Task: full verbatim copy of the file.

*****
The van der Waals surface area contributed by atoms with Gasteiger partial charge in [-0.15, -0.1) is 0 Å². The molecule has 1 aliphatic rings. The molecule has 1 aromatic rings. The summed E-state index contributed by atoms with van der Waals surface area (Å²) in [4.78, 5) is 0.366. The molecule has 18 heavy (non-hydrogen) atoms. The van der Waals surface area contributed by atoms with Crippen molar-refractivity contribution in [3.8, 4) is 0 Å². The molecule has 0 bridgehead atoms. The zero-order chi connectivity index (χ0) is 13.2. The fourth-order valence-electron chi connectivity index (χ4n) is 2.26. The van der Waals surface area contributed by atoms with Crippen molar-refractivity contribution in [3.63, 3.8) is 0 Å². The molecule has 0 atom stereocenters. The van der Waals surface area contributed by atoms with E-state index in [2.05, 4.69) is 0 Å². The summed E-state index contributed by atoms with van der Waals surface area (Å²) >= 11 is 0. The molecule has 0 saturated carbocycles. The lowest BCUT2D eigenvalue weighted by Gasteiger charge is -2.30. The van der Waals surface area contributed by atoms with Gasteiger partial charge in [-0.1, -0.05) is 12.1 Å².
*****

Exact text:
The van der Waals surface area contributed by atoms with Gasteiger partial charge in [-0.15, -0.1) is 0 Å². The molecule has 1 aliphatic rings. The molecule has 1 aromatic rings. The summed E-state index contributed by atoms with van der Waals surface area (Å²) in [4.78, 5) is 0.366. The molecule has 18 heavy (non-hydrogen) atoms. The van der Waals surface area contributed by atoms with Crippen molar-refractivity contribution in [3.8, 4) is 0 Å². The molecule has 0 bridgehead atoms. The zero-order chi connectivity index (χ0) is 13.2. The fourth-order valence-electron chi connectivity index (χ4n) is 2.26. The van der Waals surface area contributed by atoms with Crippen molar-refractivity contribution in [3.63, 3.8) is 0 Å². The molecule has 0 atom stereocenters. The van der Waals surface area contributed by atoms with E-state index in [2.05, 4.69) is 0 Å². The summed E-state index contributed by atoms with van der Waals surface area (Å²) >= 11 is 0. The molecule has 0 saturated carbocycles. The lowest BCUT2D eigenvalue weighted by Gasteiger charge is -2.30. The van der Waals surface area contributed by atoms with Gasteiger partial charge in [-0.1, -0.05) is 12.1 Å².